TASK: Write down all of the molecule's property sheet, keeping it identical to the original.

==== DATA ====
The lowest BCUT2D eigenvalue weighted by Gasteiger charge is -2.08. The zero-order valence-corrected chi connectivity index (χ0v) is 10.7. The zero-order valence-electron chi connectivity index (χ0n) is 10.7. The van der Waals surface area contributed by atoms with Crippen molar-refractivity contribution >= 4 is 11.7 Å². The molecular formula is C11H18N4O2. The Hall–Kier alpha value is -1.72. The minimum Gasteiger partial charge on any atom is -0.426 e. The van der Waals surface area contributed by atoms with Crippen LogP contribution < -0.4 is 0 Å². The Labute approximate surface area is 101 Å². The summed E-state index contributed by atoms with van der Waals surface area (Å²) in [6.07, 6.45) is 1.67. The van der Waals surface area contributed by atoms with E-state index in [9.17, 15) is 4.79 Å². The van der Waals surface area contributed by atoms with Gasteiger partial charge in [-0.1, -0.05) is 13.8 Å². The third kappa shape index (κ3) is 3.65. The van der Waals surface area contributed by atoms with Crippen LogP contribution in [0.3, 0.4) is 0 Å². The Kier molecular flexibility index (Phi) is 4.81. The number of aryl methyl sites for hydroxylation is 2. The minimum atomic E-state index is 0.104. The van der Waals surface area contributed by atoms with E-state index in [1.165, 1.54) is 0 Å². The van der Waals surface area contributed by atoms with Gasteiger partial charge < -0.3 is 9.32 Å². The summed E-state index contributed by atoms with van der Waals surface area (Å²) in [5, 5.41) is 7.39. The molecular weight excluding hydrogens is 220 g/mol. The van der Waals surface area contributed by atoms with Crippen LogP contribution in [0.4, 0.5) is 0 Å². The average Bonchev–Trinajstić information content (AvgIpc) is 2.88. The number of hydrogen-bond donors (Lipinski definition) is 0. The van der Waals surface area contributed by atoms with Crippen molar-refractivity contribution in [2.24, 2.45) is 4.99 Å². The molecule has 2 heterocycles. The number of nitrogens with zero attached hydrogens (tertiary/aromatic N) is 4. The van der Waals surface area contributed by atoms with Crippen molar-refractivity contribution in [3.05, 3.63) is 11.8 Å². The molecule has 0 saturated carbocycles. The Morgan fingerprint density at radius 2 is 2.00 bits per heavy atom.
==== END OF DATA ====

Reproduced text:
The lowest BCUT2D eigenvalue weighted by Gasteiger charge is -2.08. The zero-order valence-corrected chi connectivity index (χ0v) is 10.7. The zero-order valence-electron chi connectivity index (χ0n) is 10.7. The van der Waals surface area contributed by atoms with Crippen molar-refractivity contribution >= 4 is 11.7 Å². The molecular formula is C11H18N4O2. The Hall–Kier alpha value is -1.72. The minimum Gasteiger partial charge on any atom is -0.426 e. The van der Waals surface area contributed by atoms with Crippen LogP contribution < -0.4 is 0 Å². The Labute approximate surface area is 101 Å². The summed E-state index contributed by atoms with van der Waals surface area (Å²) in [6.07, 6.45) is 1.67. The van der Waals surface area contributed by atoms with E-state index in [9.17, 15) is 4.79 Å². The van der Waals surface area contributed by atoms with Gasteiger partial charge in [-0.1, -0.05) is 13.8 Å². The third kappa shape index (κ3) is 3.65. The van der Waals surface area contributed by atoms with Crippen LogP contribution in [0.3, 0.4) is 0 Å². The Kier molecular flexibility index (Phi) is 4.81. The number of aryl methyl sites for hydroxylation is 2. The minimum atomic E-state index is 0.104. The van der Waals surface area contributed by atoms with E-state index in [1.165, 1.54) is 0 Å². The van der Waals surface area contributed by atoms with Gasteiger partial charge < -0.3 is 9.32 Å². The summed E-state index contributed by atoms with van der Waals surface area (Å²) in [5, 5.41) is 7.39. The molecular weight excluding hydrogens is 220 g/mol. The van der Waals surface area contributed by atoms with Crippen LogP contribution in [0.4, 0.5) is 0 Å². The average Bonchev–Trinajstić information content (AvgIpc) is 2.88. The number of hydrogen-bond donors (Lipinski definition) is 0. The van der Waals surface area contributed by atoms with Crippen molar-refractivity contribution in [2.24, 2.45) is 4.99 Å². The molecule has 2 heterocycles. The number of nitrogens with zero attached hydrogens (tertiary/aromatic N) is 4. The van der Waals surface area contributed by atoms with Crippen molar-refractivity contribution in [3.05, 3.63) is 11.8 Å². The molecule has 0 saturated carbocycles. The Morgan fingerprint density at radius 2 is 2.00 bits per heavy atom.